Resources

Surveillance & Society: Surveillance and Security Intelligence after Snowden

homeHeaderTitleImage_en_US.jpgSurveillance & Society is the international, interdisciplinary, open access, peer-reviewed journal of the Surveillance Studies department at Queen’s University in Kingston, Ontario, Canada.

They have published in 2015, their Vol 13, No 2 issue entitled: Surveillance and Security Intelligence after Snowden. The first part of this themed issue was edited by David Murakami Wood and Steve Wright. This issue also contains a Debate Section on Law and Surveillance, edited by Randy Lippert.

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Archives

Tell Ottawa to implement this Privacy Plan

OpenMedia – Canada’s growing privacy deficit has alarming consequences for our everyday lives. We’re at a tipping point where we need to decide whether to continue evolving into a surveillance society, or whether to rein in the government’s spying apparatus before more lives are ruined by information disclosures.

OpenMedia’s crowdsourced Privacy Plan outlines common sense steps to strengthen privacy safeguards for all of us.

The government has just rammed its anti-privacy Bill C-51 through the Senate. Now we need to tell Party Leaders to #KillC51 and implement this positive alternative.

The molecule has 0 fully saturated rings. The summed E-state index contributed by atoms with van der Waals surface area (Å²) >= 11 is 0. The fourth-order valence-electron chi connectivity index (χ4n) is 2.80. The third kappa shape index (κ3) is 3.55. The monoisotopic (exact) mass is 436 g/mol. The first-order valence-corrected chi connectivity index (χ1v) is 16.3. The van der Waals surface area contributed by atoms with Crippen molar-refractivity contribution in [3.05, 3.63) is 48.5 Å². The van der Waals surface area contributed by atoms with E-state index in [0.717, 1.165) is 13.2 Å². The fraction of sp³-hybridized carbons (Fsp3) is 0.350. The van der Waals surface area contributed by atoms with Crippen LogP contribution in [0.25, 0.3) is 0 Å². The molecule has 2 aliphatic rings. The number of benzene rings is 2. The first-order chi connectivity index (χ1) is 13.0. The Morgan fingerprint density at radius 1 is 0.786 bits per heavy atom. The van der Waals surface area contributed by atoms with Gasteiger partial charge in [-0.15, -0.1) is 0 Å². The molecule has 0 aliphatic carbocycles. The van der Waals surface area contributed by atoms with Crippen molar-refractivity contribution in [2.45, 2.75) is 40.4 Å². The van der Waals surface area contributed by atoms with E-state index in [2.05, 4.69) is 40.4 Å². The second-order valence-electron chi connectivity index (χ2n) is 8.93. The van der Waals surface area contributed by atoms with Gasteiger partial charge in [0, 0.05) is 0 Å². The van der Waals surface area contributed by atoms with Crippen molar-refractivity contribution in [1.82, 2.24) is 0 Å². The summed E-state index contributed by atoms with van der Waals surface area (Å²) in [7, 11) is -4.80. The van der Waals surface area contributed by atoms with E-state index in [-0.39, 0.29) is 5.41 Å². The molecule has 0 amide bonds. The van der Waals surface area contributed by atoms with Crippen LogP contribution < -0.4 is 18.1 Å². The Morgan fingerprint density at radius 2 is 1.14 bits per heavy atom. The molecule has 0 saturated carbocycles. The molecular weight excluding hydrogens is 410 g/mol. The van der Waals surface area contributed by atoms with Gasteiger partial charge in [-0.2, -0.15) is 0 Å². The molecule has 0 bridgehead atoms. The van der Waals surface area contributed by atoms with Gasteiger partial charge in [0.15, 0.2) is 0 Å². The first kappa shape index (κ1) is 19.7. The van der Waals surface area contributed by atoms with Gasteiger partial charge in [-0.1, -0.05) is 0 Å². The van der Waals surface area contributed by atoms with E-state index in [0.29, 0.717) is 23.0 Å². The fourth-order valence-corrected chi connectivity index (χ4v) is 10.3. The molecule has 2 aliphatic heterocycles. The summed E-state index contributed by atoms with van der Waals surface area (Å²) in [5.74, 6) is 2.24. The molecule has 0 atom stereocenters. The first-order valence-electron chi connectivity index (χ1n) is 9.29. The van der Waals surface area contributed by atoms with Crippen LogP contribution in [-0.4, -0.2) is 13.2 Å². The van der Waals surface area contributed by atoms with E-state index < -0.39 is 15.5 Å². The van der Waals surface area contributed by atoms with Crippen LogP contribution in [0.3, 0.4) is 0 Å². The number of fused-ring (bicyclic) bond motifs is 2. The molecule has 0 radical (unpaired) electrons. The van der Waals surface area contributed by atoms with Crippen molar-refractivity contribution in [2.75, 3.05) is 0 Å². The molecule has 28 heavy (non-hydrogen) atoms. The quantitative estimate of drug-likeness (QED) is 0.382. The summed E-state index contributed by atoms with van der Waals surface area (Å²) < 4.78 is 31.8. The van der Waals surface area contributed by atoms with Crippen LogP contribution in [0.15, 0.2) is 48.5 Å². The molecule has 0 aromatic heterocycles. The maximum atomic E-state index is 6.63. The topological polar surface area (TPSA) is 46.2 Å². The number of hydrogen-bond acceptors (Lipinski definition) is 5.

TAKE ACTION NOW

Share the video below on Facebook and Twitter to keep the pressure on the party leaders

The Governance of Telecommunications Surveillance: How Opaque and Unaccountable Practices and Policies Threaten Canadians

2498847226_9beb1f55db_o-300x200Telecom Transparency Project – In their report, “The Governance of Telecommunications Surveillance: How Opaque and Unaccountable Practices and Policies Threaten Canadians,” the TTP discussed the regularity at which government agencies gain access to telecommunications data. Save for the Canadian Border Services Agency, federal government agencies that are principally responsible for conducting domestic telecommunications surveillance, such as the Royal Canadian Mounted Police, could not account for how often they use their surveillance powers.

The TTP concludes by asserting that new legislation must be introduced and passed so that Canadians become aware of the magnitude of contemporary telecommunications surveillance that policing organizations are involved in on a yearly basis.

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